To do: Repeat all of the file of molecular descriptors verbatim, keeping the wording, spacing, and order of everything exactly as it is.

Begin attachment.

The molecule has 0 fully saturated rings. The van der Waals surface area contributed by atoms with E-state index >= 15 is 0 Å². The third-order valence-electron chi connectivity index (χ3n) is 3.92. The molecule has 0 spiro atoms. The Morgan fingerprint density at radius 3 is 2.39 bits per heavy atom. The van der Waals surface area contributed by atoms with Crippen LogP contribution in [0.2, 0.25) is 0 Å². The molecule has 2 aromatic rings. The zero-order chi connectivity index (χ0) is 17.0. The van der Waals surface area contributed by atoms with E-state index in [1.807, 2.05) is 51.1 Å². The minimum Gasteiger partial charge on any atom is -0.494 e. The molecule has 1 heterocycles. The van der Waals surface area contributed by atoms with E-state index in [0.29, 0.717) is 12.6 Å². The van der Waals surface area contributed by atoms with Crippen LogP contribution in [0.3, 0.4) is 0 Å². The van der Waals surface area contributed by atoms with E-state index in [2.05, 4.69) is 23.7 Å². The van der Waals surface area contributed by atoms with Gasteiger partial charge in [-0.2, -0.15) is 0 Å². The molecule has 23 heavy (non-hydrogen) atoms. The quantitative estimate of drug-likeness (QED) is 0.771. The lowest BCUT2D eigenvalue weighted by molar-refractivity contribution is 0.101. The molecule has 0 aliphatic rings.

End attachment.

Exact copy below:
The molecule has 0 fully saturated rings. The van der Waals surface area contributed by atoms with E-state index >= 15 is 0 Å². The third-order valence-electron chi connectivity index (χ3n) is 3.92. The molecule has 0 spiro atoms. The Morgan fingerprint density at radius 3 is 2.39 bits per heavy atom. The van der Waals surface area contributed by atoms with Crippen LogP contribution in [0.2, 0.25) is 0 Å². The molecule has 2 aromatic rings. The zero-order chi connectivity index (χ0) is 17.0. The van der Waals surface area contributed by atoms with E-state index in [1.807, 2.05) is 51.1 Å². The minimum Gasteiger partial charge on any atom is -0.494 e. The molecule has 1 heterocycles. The van der Waals surface area contributed by atoms with E-state index in [0.29, 0.717) is 12.6 Å². The van der Waals surface area contributed by atoms with Crippen LogP contribution in [0.3, 0.4) is 0 Å². The van der Waals surface area contributed by atoms with E-state index in [2.05, 4.69) is 23.7 Å². The van der Waals surface area contributed by atoms with Gasteiger partial charge in [-0.2, -0.15) is 0 Å². The molecule has 23 heavy (non-hydrogen) atoms. The quantitative estimate of drug-likeness (QED) is 0.771. The lowest BCUT2D eigenvalue weighted by molar-refractivity contribution is 0.101. The molecule has 0 aliphatic rings.